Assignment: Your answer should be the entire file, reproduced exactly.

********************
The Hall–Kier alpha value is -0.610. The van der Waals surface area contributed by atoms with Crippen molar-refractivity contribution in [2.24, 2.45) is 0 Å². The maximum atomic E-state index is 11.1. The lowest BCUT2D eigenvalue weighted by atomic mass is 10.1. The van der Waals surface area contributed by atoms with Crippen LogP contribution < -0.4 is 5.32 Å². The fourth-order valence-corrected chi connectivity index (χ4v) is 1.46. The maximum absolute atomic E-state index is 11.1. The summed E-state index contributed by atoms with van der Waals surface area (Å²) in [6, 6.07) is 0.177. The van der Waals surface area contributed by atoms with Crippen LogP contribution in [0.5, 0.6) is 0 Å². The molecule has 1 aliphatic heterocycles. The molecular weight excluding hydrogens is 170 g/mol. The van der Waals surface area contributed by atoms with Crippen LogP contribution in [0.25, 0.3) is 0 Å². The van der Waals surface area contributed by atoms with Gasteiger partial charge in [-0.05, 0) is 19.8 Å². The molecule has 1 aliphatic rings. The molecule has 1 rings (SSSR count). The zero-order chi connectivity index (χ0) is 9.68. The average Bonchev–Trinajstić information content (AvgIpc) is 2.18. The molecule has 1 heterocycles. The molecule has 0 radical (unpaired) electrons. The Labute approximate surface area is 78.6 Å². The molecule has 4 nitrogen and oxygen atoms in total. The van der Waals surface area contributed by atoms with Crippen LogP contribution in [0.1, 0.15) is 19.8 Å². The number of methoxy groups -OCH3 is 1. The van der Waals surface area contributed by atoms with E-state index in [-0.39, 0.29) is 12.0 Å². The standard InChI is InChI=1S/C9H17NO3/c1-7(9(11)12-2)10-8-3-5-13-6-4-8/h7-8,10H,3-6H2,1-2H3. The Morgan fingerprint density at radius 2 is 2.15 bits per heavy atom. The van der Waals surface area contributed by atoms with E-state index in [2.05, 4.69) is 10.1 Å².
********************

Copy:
The Hall–Kier alpha value is -0.610. The van der Waals surface area contributed by atoms with Crippen molar-refractivity contribution in [2.24, 2.45) is 0 Å². The maximum atomic E-state index is 11.1. The lowest BCUT2D eigenvalue weighted by atomic mass is 10.1. The van der Waals surface area contributed by atoms with Crippen LogP contribution < -0.4 is 5.32 Å². The fourth-order valence-corrected chi connectivity index (χ4v) is 1.46. The maximum absolute atomic E-state index is 11.1. The summed E-state index contributed by atoms with van der Waals surface area (Å²) in [6, 6.07) is 0.177. The van der Waals surface area contributed by atoms with Crippen LogP contribution in [0.5, 0.6) is 0 Å². The molecule has 1 aliphatic heterocycles. The molecular weight excluding hydrogens is 170 g/mol. The van der Waals surface area contributed by atoms with Crippen LogP contribution in [0.25, 0.3) is 0 Å². The van der Waals surface area contributed by atoms with Gasteiger partial charge in [-0.05, 0) is 19.8 Å². The molecule has 1 aliphatic rings. The molecule has 1 rings (SSSR count). The zero-order chi connectivity index (χ0) is 9.68. The average Bonchev–Trinajstić information content (AvgIpc) is 2.18. The molecule has 1 heterocycles. The molecule has 0 radical (unpaired) electrons. The Labute approximate surface area is 78.6 Å². The molecule has 4 nitrogen and oxygen atoms in total. The van der Waals surface area contributed by atoms with Crippen LogP contribution in [0.1, 0.15) is 19.8 Å². The number of methoxy groups -OCH3 is 1. The van der Waals surface area contributed by atoms with E-state index in [-0.39, 0.29) is 12.0 Å². The standard InChI is InChI=1S/C9H17NO3/c1-7(9(11)12-2)10-8-3-5-13-6-4-8/h7-8,10H,3-6H2,1-2H3. The Morgan fingerprint density at radius 2 is 2.15 bits per heavy atom. The van der Waals surface area contributed by atoms with E-state index in [2.05, 4.69) is 10.1 Å².